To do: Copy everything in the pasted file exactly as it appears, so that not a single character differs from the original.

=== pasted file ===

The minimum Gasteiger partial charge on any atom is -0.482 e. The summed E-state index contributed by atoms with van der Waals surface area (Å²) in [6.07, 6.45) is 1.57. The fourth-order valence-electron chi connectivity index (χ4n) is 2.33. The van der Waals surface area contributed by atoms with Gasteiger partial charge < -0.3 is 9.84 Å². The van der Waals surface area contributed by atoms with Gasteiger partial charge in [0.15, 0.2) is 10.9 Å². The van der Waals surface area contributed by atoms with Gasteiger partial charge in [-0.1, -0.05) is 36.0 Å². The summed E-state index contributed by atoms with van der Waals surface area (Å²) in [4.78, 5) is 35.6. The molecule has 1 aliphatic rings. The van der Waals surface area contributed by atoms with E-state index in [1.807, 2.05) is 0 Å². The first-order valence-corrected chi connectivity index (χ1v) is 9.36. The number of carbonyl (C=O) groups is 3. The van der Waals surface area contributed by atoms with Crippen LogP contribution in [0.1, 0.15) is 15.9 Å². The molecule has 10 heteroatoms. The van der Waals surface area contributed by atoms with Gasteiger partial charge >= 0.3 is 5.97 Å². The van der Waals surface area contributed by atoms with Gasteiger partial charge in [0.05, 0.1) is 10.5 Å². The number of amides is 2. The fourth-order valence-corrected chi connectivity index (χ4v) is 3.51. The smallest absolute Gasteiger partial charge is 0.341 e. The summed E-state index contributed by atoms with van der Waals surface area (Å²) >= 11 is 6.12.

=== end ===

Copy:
The minimum Gasteiger partial charge on any atom is -0.482 e. The summed E-state index contributed by atoms with van der Waals surface area (Å²) in [6.07, 6.45) is 1.57. The fourth-order valence-electron chi connectivity index (χ4n) is 2.33. The van der Waals surface area contributed by atoms with Gasteiger partial charge < -0.3 is 9.84 Å². The van der Waals surface area contributed by atoms with Gasteiger partial charge in [0.15, 0.2) is 10.9 Å². The van der Waals surface area contributed by atoms with Gasteiger partial charge in [-0.1, -0.05) is 36.0 Å². The summed E-state index contributed by atoms with van der Waals surface area (Å²) in [4.78, 5) is 35.6. The molecule has 1 aliphatic rings. The van der Waals surface area contributed by atoms with E-state index in [1.807, 2.05) is 0 Å². The first-order valence-corrected chi connectivity index (χ1v) is 9.36. The number of carbonyl (C=O) groups is 3. The van der Waals surface area contributed by atoms with Crippen LogP contribution in [0.1, 0.15) is 15.9 Å². The molecule has 10 heteroatoms. The van der Waals surface area contributed by atoms with Gasteiger partial charge >= 0.3 is 5.97 Å². The van der Waals surface area contributed by atoms with Gasteiger partial charge in [0.05, 0.1) is 10.5 Å². The number of amides is 2. The fourth-order valence-corrected chi connectivity index (χ4v) is 3.51. The smallest absolute Gasteiger partial charge is 0.341 e. The summed E-state index contributed by atoms with van der Waals surface area (Å²) >= 11 is 6.12.